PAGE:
This night instilled a further evident sense of Fulbright’s mission to exchange culture and facilitate mutual understanding.  It also reminded me that I am not only embarking on this experience as an individual, but I am going as a representative of my country, my state and my community. Therefore, I am representing you blog readers as well. So, if there is a question you have or a topic you would like to learn more about, let me know. Your questions and interests and ideas will only enhance my experience and better allow me to carry out my ability to bring knowledge back home. I would be happy to have another aspect of culture or the country to research and explore!

Mutual Understanding Starts with Questions

Some of the most important things I have learned in my life so far, I have learned through asking myself and others questions. I believe questions are what make life so fascinating, and I believe asking questions continues to make life a really extraordinary adventure.

I learned today that this year I will be asking more questions than ever. In return, others will be asking me more questions than I have ever been asked before. People here will be asking me my age without any hesitation as well as questions such as where I come from, whether or not I like my home country and whether or not I like Malaysia. People also will be asking me about being a Caucasian American, as well as what religion I am and what my own culture is like. Needless to say, although I am asked my age by people every once in a while, I am not asked these other, more personal questions on a daily basis. However, I am going to be challenged to reflect on my own culture, beliefs, race, background and religion everyday during this upcoming year. The individuals here talk about these aspects of life very openly, and consequently, my students and future acquaintances will constantly be asking me questions as well.

Last Thursday, my group had its turn to go to the National Mosque and Islamic Arts Museum. It was my first experience going to a Mosque and to be honest, my first semi-submersion into the Islamic community. It was splendid to go on this particular day, because my orientation roommate, Nazeeha, and I had a fantastic conversation the night before about our religions. She was raised as a Muslim and I was raised Roman Catholic. It was a dynamic, inspiring and thought-provoking conversation. It allowed me to approach my trip to the Mosque with additional basic, background knowledge and some prior insight. I was also appreciative of this opportunity, because one of my favorite courses in college was Gender and Race Management, where we covered topics in regards to the Islamic community and Muslim women in America.

Fellow Fulbright women and I in our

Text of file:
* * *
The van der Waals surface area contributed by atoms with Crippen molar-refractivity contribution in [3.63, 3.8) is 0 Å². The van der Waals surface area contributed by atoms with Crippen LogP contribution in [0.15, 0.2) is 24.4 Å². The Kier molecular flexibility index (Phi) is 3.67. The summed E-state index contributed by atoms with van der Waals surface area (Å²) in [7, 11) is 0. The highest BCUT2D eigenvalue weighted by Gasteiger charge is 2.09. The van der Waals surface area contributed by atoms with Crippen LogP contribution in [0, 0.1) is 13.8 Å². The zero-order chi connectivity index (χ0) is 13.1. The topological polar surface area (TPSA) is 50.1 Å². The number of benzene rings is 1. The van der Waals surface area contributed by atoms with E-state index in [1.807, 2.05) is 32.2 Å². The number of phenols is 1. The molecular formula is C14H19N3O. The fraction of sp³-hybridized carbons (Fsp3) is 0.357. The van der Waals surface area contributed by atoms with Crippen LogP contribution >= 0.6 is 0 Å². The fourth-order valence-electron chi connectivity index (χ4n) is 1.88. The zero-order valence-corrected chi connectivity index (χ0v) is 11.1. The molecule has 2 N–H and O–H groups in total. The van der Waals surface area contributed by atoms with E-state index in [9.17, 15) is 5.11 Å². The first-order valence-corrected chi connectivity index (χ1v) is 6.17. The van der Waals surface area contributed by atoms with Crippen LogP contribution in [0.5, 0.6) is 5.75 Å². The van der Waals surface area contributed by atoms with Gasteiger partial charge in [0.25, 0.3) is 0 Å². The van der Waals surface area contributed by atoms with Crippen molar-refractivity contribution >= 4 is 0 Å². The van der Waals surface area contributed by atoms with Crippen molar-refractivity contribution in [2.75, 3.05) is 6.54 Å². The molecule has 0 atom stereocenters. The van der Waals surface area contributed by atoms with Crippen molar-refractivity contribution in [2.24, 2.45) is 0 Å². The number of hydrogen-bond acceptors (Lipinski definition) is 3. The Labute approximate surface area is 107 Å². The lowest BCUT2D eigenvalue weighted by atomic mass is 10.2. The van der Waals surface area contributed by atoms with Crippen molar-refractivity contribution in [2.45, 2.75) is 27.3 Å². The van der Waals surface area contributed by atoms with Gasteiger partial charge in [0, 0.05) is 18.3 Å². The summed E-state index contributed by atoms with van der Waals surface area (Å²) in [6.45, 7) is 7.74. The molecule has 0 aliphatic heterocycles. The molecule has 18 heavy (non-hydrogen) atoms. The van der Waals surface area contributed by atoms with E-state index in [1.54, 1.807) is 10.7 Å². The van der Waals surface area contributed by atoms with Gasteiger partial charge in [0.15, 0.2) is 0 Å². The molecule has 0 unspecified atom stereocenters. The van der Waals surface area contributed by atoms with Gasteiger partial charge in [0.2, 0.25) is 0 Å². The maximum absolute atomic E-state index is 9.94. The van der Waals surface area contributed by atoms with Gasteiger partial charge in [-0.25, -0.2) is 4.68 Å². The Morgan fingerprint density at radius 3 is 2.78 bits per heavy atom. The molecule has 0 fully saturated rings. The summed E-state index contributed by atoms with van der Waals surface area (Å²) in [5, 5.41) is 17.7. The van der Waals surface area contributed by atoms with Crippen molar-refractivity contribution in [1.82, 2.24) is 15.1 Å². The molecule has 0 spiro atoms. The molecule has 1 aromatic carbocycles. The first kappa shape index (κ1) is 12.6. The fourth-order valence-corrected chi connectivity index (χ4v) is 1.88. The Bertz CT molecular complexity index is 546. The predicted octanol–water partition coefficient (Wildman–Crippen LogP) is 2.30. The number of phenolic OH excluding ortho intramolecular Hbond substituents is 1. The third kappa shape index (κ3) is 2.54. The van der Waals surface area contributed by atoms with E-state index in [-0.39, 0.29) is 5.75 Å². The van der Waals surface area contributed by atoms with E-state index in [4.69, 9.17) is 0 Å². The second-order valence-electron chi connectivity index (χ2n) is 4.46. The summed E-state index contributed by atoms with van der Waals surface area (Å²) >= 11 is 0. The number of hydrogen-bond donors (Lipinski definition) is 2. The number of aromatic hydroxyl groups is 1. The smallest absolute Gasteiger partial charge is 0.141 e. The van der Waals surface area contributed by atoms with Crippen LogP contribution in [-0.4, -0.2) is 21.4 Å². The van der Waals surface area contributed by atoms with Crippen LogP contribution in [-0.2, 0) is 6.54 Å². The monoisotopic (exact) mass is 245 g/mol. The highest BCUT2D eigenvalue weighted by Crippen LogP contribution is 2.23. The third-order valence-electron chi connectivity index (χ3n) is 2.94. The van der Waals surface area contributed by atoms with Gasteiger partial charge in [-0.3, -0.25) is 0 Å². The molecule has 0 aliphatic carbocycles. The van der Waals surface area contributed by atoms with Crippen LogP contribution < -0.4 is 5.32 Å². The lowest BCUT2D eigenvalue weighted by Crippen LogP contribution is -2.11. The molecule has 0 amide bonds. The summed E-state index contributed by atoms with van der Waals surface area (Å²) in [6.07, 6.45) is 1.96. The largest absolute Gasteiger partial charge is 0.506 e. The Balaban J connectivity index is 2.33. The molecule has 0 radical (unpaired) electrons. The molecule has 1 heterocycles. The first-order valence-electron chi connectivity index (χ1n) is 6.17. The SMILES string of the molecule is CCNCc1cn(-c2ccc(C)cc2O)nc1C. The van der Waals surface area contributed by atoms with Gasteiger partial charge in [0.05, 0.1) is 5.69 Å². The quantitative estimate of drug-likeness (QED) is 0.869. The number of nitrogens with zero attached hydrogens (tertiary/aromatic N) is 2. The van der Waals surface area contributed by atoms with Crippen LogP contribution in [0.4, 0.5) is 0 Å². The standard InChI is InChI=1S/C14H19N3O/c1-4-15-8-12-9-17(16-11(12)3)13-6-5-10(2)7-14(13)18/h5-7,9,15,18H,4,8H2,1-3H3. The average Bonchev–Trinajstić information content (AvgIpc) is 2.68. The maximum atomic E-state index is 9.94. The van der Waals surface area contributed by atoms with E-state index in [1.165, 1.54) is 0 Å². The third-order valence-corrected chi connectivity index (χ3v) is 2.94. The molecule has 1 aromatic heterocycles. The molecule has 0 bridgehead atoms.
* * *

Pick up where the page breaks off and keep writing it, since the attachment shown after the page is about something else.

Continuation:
conservative wear
During my trip to the National Mosque, I was allowed insight into the Islamic community and I am so glad I had the opportunity to do so. Although I came out of the experience with many questions, it ensures that my year in an Islamic community in rural Terengganu, Malaysia will be a tremendous learning experience and an amazing adventure.

Before we went to the Mosque, we were told to dress as conservatively as possible, although we were supposed to be doing that for the most part since we arrived here. (Although KL is far less conservative than the rest of Malaysia) The men in our group had to wear nice long sleeve shirts with long pants. Then, when we arrived at the Mosque the women in our group had to put on long, oversized purple gowns over their clothing. The gowns covered the entire arm, down to the feet and up to the neck. Then, the women put on tudungs, which are head coverings made with beautiful fabric that the Muslim women wear here. Once our conservative garments were on and everyone’s shoes were off, we entered the Mosque with our tour guide.

Me in my tudung
The first aspect of the Mosque that caught my eye was the fact that there were no statues. It was a beautiful building with access to the outdoors and beautiful gardens and flowers, as well as a large pond with soft fountains. The building was modeled in the shape of umbrellas, which symbolizes power. We were guided through the mosque and we were allowed access to the prayer rooms, which were large, simple, carpeted rooms. On Fridays, it is mandatory that Muslim men go to the Mosque to pray in the afternoon. The mosque brings in thousands of people on Fridays, and on those days, men pray shoulder to shoulder in those large prayer rooms. In addition, both Muslim men and women are required to pray five times a day facing Mecca. In fact, most buildings in Muslim countries, including Malaysia, put arrows in each room that designate which direction faces Mecca.

Walkway through the Mosque exposed to the outdoors

After our tour through the Mosque, we participated in a Q & A session with our tour guide who was a Muslim man himself. It was an opportunity that gave me insight into the backgrounds, community and families my own future students will be from. My responsibility as a Fulbrighter is to facilitate mutual understanding. The opportunity to tour a Mosque and participate in a Q & A session was a great opportunity to take a step in trying to establish simple background knowledge of the Islamic community I will be teaching in within the next two weeks.

Fountain in the Center of the Mosque
Large prayer room where thousands of
men gather to pray on Fridays
An outdoor room in the Mosque
in the shape of an umbrella

Tuesday, January 17, 2012

272 Steps and All Sorts of Monkeying Around